Good old MapReduce was criticized in the last few years for its performance. There is a growing demand for fast, nearly real-time response to queries. MapReduce, (and hive that originally relied on it as an execution engine) is basically a batch oriented system that was not designed to give immediate answers. Running a simple query on a hive table that contains only one row can take about a minute just because of the overhead imposed by MapReduce mechanism.
Newer technologies such as Spark and Tez use in-memory processing to achieve much faster response times.
Running hive on spark as an execution engine enables us to keep our old tables and queries and get much faster answers.
Cloudera says that as of May 2016, running hive on spark in CDH5 still has issues and it is not recommended for production systems.
Before we start, I want to run a simple hive query in the old MapReduce configuration, so that we will have a performance baseline.
I have Three hive tables, each containing 15 million rows that were left from this post. I will run this query:
Select avg(value) from sampledata3; Hadoop job information for Stage-1: number of mappers: 2; number of reducers: 1 2016-06-14 17:02:33,027 Stage-1 map = 0%, reduce = 0% 2016-06-14 17:02:56,889 Stage-1 map = 35%, reduce = 0%, Cumulative CPU 15.94 sec 2016-06-14 17:02:59,514 Stage-1 map = 100%, reduce = 0%, Cumulative CPU 19.89 sec 2016-06-14 17:03:16,940 Stage-1 map = 100%, reduce = 100%, Cumulative CPU 21.83 sec MapReduce Total cumulative CPU time: 21 seconds 830 msec Ended Job = job_1465911520544_0001 MapReduce Jobs Launched: Stage-Stage-1: Map: 2 Reduce: 1 Cumulative CPU: 21.83 sec HDFS Read: 512895997 HDFS Write: 14 SUCCESS Total MapReduce CPU Time Spent: 21 seconds 830 msec OK 16379.1680124 Time taken: 89.79 seconds, Fetched: 1 row(s)
This query took almost 90 seconds running as a MapReduce job.
Now we will start configuring hive to run on spark.
First, we have to make sure that spark gateway role is deployed on every host running a HiveServer2 instance. If we go to clusters -> spark -> instances we can see that it is already in place (at least on my system it was deployed along with the spark parcel):
It is Ok for them to be in N/A state and they cannot be started (you will get an error if you try to start them).
Cloudera documentation suggests setting this at the hive client or beeline prompt:
This works fine, but will last only until you close your hive session, and I want the change to persist.
Cloudera documentation does not suggest any way to make the change persistent. As of version 5.7 Cloudera manager, through hive configuration, does not expose the hive.execution.engine parameter and there is no way to change it but manually.
Apache documentation here suggests several options. I tried to adopt those options in Cloudera. I added a property in the Advanced configuration snippet that is supposed to be added to hive-site.xml but hive kept using MapReduce as its engine. I added SPARK_HOME to the Advanced configuration snippet (environment) but it had no effect either. Every time I wanted to run a spark job I had to manually set hive.execution.engine=spark or the job ran as a regular MapReduce job.
Consulting Cloudera forums did not help so as a last resort I manually edited hive-site.xml on the node when I ran the query, outside Cloudera manager, and restarted hive. After that all jobs ran on spark by default as I wanted. CDH5 hive behaves in this matter just as Apache hive and it seems like Cloudera did not update Cloudera manager to support this feature yet. I guess they will include it in a later release.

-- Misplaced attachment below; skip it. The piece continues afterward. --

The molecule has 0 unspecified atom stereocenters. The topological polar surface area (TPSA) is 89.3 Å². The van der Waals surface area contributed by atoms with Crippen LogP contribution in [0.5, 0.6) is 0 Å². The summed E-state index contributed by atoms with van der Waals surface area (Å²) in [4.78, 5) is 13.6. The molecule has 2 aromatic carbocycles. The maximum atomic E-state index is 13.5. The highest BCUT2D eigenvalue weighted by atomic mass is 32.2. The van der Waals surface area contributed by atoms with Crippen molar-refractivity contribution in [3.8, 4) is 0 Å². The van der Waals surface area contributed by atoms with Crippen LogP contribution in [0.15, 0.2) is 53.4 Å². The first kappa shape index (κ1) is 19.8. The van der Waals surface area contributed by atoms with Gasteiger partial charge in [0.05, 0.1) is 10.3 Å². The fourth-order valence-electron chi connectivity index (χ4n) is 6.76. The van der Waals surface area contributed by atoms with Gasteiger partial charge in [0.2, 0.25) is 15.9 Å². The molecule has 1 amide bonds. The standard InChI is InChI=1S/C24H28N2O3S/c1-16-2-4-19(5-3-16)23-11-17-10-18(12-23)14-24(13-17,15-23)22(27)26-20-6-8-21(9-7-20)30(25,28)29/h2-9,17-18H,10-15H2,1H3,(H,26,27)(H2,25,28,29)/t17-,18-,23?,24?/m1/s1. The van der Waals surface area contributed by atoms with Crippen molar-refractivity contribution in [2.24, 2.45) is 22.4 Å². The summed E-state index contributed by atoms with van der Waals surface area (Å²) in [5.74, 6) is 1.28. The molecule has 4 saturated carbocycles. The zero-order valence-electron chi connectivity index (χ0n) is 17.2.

Cloudera also recommends adding those two parameters to increase performance:
First, go to hive service configuration, under the HiveServer2 section and set those parameters:
Now edit the HiveServer2 Advanced configuration snippet, which actually adds parameters to hive-site.xml (but did not work for hive.execution.engine), and insert this:
<property> <name>hive.stats.fetch.column.stats</name> <value>true</value> </property> <property> <name>hive.optimize.index.filter</name> <value>true</value> </property>
After that save changes and then you will have to redeploy client configuration (requires a restart unless you have the commercial version).
Now let’s try to run the same query we ran earlier, this time on spark:
hive> select avg(value) from sampledata3; Query ID = hive_20160615135050_0fd8eb5f-6f79-4124-9593-d9bcd7a24a76 Total jobs = 1 Launching Job 1 out of 1 In order to change the average load for a reducer (in bytes): set hive.exec.reducers.bytes.per.reducer=<number> In order to limit the maximum number of reducers: set hive.exec.reducers.max=<number> In order to set a constant number of reducers: set mapreduce.job.reduces=<number> Starting Spark Job = f0731a85-5b6f-4e6f-bee1-bd022bb0879c Query Hive on Spark job stages: 2 3 Status: Running (Hive on Spark job) Job Progress Format CurrentTime StageId_StageAttemptId: SucceededTasksCount(+RunningTasksCount-FailedTasksCount)/TotalTasksCount [StageCost] 2016-06-15 13:50:31,150 Stage-2_0: 0(+2)/2 Stage-3_0: 0/1 2016-06-15 13:50:34,197 Stage-2_0: 0(+2)/2 Stage-3_0: 0/1 2016-06-15 13:50:37,270 Stage-2_0: 0(+2)/2 Stage-3_0: 0/1 2016-06-15 13:50:39,302 Stage-2_0: 1(+1)/2 Stage-3_0: 0/1 2016-06-15 13:50:42,344 Stage-2_0: 1(+1)/2 Stage-3_0: 0/1 2016-06-15 13:50:43,355 Stage-2_0: 2/2 Finished Stage-3_0: 1/1 Finished Status: Finished successfully in 14.23 seconds OK 16379.1680124 Time taken: 15.133 seconds, Fetched: 1 row(s)
Notice that this time the job ran on spark and not on MapReduce. It finished in 15 seconds, six times faster than MapReduce !
This is nice, but far from spark claims to be 10-100 times faster, maybe it is the overhead imposed by the hive mechanism…